Lawrence, according to Wikipedia, originally came from Valencia in Spain. He was a young deacon in Rome under Pope Sixtus II, before Christianity became the established religion, at the time when the Emperor Valerian launched a persecution against the early church. In 258 Sixtus was beheaded while celebrating the liturgy and Lawrence was ordered to hand over the church’s treasured possessions. He asked for three days to gather them, over which time he distributed the precious things amongst the community before presenting himself with a delegation of marginalised and disabled people.
“Where are the treasures of the church?” the prefect demanded.
“These are the treasures of the church,” Lawrence replied, meaning the people.
For this he is believed to have been slowly grilled on a griddle on 10th August, his feast day.
“Turn me over, I’m done,” he was able to joke, it is said. He is the patron saint of cooks.
However, spelt with a u, another saint appeared over 300 years later. This Laurence accompanied St. Augustine on Pope Gregory’s mission to establish Roman Christianity in Britain. Based at Canterbury, Laurence succeeded Augustine as the second archbishop in the early seventh century, dying in 619. Of course the British or Celtic church had been here a long time by then – three British bishops are recorded being present at the Council of Arles in 314. Little survives except inscribed stones and the anonymous poetry of the Irish Annals with its reverence for the natural world.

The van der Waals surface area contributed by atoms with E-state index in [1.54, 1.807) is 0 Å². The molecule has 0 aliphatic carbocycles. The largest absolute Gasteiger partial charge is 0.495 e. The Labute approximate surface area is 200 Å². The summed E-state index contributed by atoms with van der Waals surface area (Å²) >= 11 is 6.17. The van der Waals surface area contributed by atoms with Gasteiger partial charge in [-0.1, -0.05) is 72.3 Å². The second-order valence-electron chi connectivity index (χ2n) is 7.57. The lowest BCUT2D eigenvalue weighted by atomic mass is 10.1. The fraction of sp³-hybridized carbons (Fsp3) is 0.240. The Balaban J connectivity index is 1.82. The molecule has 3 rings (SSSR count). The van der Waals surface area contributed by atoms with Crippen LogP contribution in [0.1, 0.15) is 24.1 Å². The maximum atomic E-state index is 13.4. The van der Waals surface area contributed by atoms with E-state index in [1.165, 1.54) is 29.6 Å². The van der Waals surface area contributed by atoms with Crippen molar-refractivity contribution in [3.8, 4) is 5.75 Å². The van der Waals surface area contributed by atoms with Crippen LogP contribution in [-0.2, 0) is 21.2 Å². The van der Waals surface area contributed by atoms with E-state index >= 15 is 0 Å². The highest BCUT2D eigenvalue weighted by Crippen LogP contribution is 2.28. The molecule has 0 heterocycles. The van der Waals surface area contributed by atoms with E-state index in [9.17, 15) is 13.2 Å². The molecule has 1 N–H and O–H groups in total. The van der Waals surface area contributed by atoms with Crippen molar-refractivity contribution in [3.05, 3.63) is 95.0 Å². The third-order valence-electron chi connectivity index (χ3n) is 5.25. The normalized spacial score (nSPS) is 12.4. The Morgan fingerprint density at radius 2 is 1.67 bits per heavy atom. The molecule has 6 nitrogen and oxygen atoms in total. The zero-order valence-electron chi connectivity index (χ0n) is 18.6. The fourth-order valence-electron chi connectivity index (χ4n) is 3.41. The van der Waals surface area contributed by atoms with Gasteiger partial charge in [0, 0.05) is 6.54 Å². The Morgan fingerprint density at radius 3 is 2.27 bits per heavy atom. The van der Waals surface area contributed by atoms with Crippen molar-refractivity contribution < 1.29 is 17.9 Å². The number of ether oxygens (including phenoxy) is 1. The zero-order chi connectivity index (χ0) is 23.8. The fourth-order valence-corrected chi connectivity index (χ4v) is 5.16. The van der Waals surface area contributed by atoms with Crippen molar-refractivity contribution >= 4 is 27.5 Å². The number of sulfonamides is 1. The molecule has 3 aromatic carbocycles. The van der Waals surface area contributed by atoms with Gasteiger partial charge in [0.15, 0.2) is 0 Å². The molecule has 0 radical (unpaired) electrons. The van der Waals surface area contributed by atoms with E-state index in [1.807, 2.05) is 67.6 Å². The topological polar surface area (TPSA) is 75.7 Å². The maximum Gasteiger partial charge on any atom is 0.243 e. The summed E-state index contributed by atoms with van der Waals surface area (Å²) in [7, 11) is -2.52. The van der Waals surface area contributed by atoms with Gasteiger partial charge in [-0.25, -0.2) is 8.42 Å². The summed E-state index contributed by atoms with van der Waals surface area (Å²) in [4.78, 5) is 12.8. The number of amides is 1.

The Roman delegation apparently met the British at St. Augustine’s Oak and it was noted that as the missionaries did not stand when the native party arrived, the meeting failed to find common ground. The Oak possibly stood by the Thames at Cricklade or near the Severn at Arlingham. It was, at least, somewhere in this area. Half a century later, Wilfred swung it for Rome at the Synod of Whitby and the rest is history. The Venerable Bede in 731 recorded that Laurence attempted to establish the Roman date for Easter with the Gregorian calendar. The British bishops, however, refused to accept it.
Near to St. Laurence Church at Didmarton, there is a well named after him. Perhaps he drank from it on his way to or from the meeting at the Oak and perhaps he rested here in Stroud.